• Enero 24, 2020
When you have someone that suffers from Celiac Disease at home, it can be a very big concern, especially at the beginning, when adapting your kitchen and lifestyle to these circumstances. 

And it’s not a matter of just strictly eating gluten-free foods, but making sure that these foods do not come in contact with other products that do contain it, either directly or indirectly. 

The ingestion by a Celiac of a single speck of wheat flour or even a  piece of bread is sufficient to cause a reaction of their immune system, irreversibly damaging the digestive system even if there are no immediate or notable symptoms. 

Even if a gluten free product comes in indirect contact with another with gluten, it is automatically not suitable for Celiac consumption. 

When choosing an establishment for Celiacs, it is certainly not enough that they offer “gluten free” products or an allergen menu.  For businesses like restaurants, bakeries, hotels, etc, to be certified gluten free, they must pass strict safety controls that verify and regulate  the entire process of the supply food chain, from raw materials all the way to the time the product is consumed.  Consequently,  the importance of making sure the business is “certified” gluten free. 


Cross contamination can occur at any time in the food chain, but we have to consider two main issues: 

Before purchasing: If it is a processed or packaged food, it may have been in contact with other food or machinery that could be contaminated (hence the importance of food labeling and certification).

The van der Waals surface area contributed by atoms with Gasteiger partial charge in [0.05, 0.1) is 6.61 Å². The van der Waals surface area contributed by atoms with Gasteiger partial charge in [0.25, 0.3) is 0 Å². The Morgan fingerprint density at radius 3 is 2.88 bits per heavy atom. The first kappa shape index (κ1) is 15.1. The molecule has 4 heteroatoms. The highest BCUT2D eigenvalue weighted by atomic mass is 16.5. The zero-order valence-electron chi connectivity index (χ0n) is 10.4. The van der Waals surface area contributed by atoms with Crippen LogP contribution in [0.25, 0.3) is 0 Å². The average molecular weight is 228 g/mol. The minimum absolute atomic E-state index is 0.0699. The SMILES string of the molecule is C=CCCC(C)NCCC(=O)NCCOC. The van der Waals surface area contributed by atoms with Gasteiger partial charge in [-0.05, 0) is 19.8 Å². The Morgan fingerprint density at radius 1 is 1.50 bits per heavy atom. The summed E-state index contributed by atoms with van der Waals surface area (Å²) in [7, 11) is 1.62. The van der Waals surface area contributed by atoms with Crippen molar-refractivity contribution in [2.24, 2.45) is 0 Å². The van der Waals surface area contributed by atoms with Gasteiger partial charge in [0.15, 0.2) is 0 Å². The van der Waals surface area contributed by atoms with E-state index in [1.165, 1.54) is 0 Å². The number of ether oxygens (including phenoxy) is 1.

At home:  Food storage:  You need to make sure to store gluten free products in separate cupboards or shelves and in clean and closed containers far from regular products. 
During food preparation:  Utilizing the same surface or utensils, knife or cutting board, the same sandwich maker, toaster, or even using the same oil or drying your hands with the same cloth are typical examples of cross contamination in the kitchen. 
At the table:  Cross contamination occurs not only during food preparation time, but we must also take into account the fact that it can also transfer to the table during the entire duration of the meal. (Do not share your silverware, do not pass bread over a plate, do not use the same napkin, or serve with the same spoon, etc.)


  • Always store gluten free products completely separate from others
  • Replace cleaning rags with disposable paper towels
  • Do not use wooden utensils or cutting boards, replace them with plastic ones that can be sterilized and washed 
  • Wash hands frequently with soap and water
  • Always start preparing the meal for the Celiac
  • Do not reuse oil 
  • If using an oven, make sure to bake the items separately. 
  • Do not use the same toaster or as an alternative, use special bags or covers

At first, getting educated and changing your habits is a bit complicated, however, over time, it becomes easier and automatic. 

It is always important to be aware of the risks of cross contamination, how it occurs and what we should do to avoid it.